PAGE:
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Originally published in France, This's book documents the sensory phenomena of eating and uses basic physics to put to bed many culinary myths. In each short chapter This presents a piece of debatable conventional wisdom-such as whether it is better to make a stock by placing meat in already boiling water, or water before it is boiled-and gives its history, often quoting famous French chefs, before making scientific pronouncements. In the chapter on al dente pasta, for instance, This discusses pasta-making experiments, the science behind cooking it and whether it is better to use oil or butter to prevent it from sticking. Most of the discussions revolve around common practices and phenomenon-chilling wine, why spices are spicy, how to best cool a hot drink-but more than a few are either irrelevant or Franco-specific (such as the chapters on quenelles and preparing fondue). This's experimentation, however, is not for the mildly curious, but readers unafraid to, say, microwave mayonnaise will find many ideas here.
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A well-known chemist, a popular French television personality, a best-selling cookbook author, the first person to hold a doctorate in molecular gastronomy, and, coincidentally, a former editor at Pour la Science, the French edition of Scientific American. All these appellation come together in Hervé This, a scholar-gastronome who now has his first book available in English. One of the founders of molecular gastronomy, which brings the instruments and experimental techniques of the lab into the kitchen, the author blends practical tips and provocative suggestions with serious discussionsabout how the brain perceives tastes, for example, and how chewing affects food.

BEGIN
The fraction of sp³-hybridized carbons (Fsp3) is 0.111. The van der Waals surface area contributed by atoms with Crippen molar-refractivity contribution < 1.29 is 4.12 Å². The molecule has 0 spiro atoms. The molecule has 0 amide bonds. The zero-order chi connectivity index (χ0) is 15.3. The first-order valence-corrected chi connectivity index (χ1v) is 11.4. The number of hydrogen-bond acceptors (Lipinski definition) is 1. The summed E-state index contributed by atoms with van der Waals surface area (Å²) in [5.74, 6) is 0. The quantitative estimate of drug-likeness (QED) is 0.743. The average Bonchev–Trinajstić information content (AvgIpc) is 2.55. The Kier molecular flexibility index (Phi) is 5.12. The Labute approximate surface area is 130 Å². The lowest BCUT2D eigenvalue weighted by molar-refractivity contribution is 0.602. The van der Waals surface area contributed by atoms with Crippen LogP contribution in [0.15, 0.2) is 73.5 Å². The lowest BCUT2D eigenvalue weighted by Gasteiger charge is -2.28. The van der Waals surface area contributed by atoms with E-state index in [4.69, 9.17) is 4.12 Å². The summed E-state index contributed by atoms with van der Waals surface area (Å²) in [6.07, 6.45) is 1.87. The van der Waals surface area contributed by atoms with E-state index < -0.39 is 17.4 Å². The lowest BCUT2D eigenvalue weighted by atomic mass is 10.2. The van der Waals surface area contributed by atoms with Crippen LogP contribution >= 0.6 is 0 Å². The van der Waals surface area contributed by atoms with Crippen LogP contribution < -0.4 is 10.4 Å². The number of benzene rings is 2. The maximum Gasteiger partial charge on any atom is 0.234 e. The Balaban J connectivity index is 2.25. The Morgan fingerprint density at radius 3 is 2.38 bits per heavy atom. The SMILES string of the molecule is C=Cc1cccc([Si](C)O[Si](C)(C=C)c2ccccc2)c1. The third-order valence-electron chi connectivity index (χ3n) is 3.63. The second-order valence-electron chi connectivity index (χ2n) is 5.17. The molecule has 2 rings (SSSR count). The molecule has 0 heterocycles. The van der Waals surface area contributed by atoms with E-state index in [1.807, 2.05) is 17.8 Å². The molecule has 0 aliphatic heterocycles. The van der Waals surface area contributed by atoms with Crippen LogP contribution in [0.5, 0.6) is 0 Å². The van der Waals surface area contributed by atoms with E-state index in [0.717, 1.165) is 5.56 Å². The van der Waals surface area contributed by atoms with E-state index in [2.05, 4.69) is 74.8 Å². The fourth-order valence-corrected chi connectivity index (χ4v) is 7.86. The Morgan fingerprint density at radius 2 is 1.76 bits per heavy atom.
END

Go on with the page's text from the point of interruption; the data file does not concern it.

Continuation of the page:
Editors of Scientific AmericanSee all Editorial Reviews
For the casual or unprofessional reader a title like Molucular Gastronomy has the allure of eating a bowl of stewed prunes. Read morePublished 1 month ago by P. Mulloy
Very detailed and cross-referenced study of taste and smell.Published 6 months ago by Scott M. Kruse